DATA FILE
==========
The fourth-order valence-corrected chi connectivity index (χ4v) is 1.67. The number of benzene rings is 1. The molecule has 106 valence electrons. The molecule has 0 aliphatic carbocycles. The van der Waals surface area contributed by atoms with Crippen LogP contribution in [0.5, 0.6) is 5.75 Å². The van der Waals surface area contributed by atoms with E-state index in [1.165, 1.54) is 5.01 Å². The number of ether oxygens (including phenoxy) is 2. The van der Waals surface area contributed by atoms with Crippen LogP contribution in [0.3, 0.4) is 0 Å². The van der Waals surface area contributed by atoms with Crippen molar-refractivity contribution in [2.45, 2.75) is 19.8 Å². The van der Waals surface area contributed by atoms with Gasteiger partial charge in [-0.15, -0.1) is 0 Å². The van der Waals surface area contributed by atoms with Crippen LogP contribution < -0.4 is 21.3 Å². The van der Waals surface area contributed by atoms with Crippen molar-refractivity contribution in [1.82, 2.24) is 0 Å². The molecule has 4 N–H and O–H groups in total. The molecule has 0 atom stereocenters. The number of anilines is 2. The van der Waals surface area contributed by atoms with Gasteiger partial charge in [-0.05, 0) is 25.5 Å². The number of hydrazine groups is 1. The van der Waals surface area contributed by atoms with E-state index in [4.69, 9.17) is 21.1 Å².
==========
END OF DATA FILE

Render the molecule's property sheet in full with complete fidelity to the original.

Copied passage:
The fourth-order valence-corrected chi connectivity index (χ4v) is 1.67. The number of benzene rings is 1. The molecule has 106 valence electrons. The molecule has 0 aliphatic carbocycles. The van der Waals surface area contributed by atoms with Crippen LogP contribution in [0.5, 0.6) is 5.75 Å². The van der Waals surface area contributed by atoms with E-state index in [1.165, 1.54) is 5.01 Å². The number of ether oxygens (including phenoxy) is 2. The van der Waals surface area contributed by atoms with Crippen LogP contribution in [0.3, 0.4) is 0 Å². The van der Waals surface area contributed by atoms with Crippen molar-refractivity contribution in [2.45, 2.75) is 19.8 Å². The van der Waals surface area contributed by atoms with Gasteiger partial charge in [-0.15, -0.1) is 0 Å². The van der Waals surface area contributed by atoms with Crippen LogP contribution < -0.4 is 21.3 Å². The van der Waals surface area contributed by atoms with Crippen molar-refractivity contribution in [1.82, 2.24) is 0 Å². The molecule has 4 N–H and O–H groups in total. The molecule has 0 atom stereocenters. The number of anilines is 2. The van der Waals surface area contributed by atoms with Gasteiger partial charge in [-0.05, 0) is 25.5 Å². The number of hydrazine groups is 1. The van der Waals surface area contributed by atoms with E-state index in [4.69, 9.17) is 21.1 Å².